To grow enough plants to make the natural dyes requires time and patience.
When Threads of Life and the Bebali Foundation began to work in Sumatra last year with the support of Sandra Niessen and funds from the Dutch Embassy, we initially focused on the area of Muara on the south end of Lake Toba with the aim of helping traditional weavers recover their natural dye processes. After a year, the colors are beginning to emerge but we still have a ways to go. Growing enough dye plants to make the colors will take time and patience.
In the meantime weavers in Muara are focused on producing one textile a week, using synthetic dyes, which they take to the weekly market for cash that pays the fees for their children’s school fees.
Sauruli Siregar still weaves synthetically dyed threads even though she is able to dye using indigo.
Sigale gale is a wooden puppet that is danced during traditional ceremonies.
On this trip we had the opportunity to see a traditional sigale gale performance on Samosir Island. The sigale gale is a wooden puppet dressed in traditional clothing. It is said to represent the beloved son of a king. The son became ill and died and the puppet was created so that the king could remember how joyous his son was when alive. Now this puppet is danced for ceremonies in the traditional houses around Samosir island.
The dancers in the traditional compound of Samanindo on Samosir Island still perform dances in honor of the ancestors. I was surprised to hear that the name that Batak use to speak of their ancestor is Batara guru which is the same name we use in Bali to speak of our ancestors. In Bali we call the Divine “”Sanghyang Widhiwasa””, while the Batak use the name, Mulajadi Nabolon.
Simanindo compound where traditional dances are often performed for tourists but are still performed at ceremonies.
Hotmawati Pasaribu showing a sadum she made for Threads of Life.
From Muara and Somosir we also visited weavers in Tarutung which is most famous for a textile called a sadum. Threads of Life feels that the techniques of making a sadum textile are important to conserve. It uses a supplementary weft threaded with beads. We hope to move back to natural dyes but it will take time to teach the skills and can be done only when the weavers trust we will be around to work with them for a long time and see there is an economic advantage.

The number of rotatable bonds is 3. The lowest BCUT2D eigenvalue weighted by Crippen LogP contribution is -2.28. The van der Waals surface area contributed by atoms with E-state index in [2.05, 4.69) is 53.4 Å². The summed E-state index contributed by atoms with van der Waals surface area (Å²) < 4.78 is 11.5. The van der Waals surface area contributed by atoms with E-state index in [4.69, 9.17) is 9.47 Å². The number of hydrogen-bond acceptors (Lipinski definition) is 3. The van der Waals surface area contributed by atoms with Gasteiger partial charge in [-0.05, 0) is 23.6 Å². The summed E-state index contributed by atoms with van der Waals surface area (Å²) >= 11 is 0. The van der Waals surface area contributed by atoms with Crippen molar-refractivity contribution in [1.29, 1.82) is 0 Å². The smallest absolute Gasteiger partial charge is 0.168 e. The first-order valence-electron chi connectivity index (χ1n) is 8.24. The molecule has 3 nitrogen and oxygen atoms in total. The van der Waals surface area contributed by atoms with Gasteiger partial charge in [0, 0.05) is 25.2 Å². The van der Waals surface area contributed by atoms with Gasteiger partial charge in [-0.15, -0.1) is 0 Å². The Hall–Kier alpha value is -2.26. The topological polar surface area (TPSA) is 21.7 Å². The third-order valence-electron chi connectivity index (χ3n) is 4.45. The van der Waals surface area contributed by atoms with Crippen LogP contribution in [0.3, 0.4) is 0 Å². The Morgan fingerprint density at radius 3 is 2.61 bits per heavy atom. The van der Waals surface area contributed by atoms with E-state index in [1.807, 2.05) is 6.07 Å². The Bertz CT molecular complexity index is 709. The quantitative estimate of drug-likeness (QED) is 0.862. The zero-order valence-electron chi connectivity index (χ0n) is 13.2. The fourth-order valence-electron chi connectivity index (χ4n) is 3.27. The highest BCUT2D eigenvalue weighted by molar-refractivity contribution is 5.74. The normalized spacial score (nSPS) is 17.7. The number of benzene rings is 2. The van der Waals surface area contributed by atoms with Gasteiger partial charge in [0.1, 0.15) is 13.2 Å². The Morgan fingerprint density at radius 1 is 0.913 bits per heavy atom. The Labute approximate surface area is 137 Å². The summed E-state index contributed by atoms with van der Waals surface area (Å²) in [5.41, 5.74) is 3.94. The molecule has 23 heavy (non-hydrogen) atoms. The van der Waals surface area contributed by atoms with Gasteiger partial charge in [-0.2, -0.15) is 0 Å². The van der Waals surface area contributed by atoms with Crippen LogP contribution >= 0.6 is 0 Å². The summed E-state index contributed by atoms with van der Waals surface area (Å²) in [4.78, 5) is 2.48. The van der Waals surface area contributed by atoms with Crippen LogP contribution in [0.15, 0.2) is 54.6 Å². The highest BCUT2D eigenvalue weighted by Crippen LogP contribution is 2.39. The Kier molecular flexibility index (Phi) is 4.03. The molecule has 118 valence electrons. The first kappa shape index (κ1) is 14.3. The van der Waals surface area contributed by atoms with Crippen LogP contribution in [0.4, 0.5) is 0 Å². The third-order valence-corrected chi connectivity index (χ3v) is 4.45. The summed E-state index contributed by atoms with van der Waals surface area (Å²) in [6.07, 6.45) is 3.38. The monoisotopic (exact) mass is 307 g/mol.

Weaver Hotmawati’s son Rickki Rikardo has loved weaving since he was small and helps his mother. When I got back to Bali Jean and William told me that Ricky Ricardo was the name of a well-known character in a 1950s TV show called I Love Lucy! I wonder if Hotmawati knew that or where that name came from? Hotmawati’s daughter also helps with the weaving. Both do this work after their school studies as Hotmawati values their education first.
Hotmawati’s son, Rickki Ricardo, is now 16 and has been weaving since he was 12.
Ompu Marni, here weaving a ragidup, is dedicated to this work while her daughter prefers to weave gold-thread songket that sell for more.
The most popular textile woven in Taruntung is the songket. Young weavers want to weave these as the demand is high and the price is good. These textiles are beautiful but it means the more traditional textiles, such as the ragidup, are only being woven by older women such as Ompu Marni.
We continue to be positive about our work in this fascinating area of Sumatra but recognize that it will take a long time before the natural dye work is revived in both Muara and Tarutung. Building trust so that weavers believe us enough to try to develop natural dye skills is our focus.
The batak culture of Sumatra is fascinating and rich. It will take time to build relationships.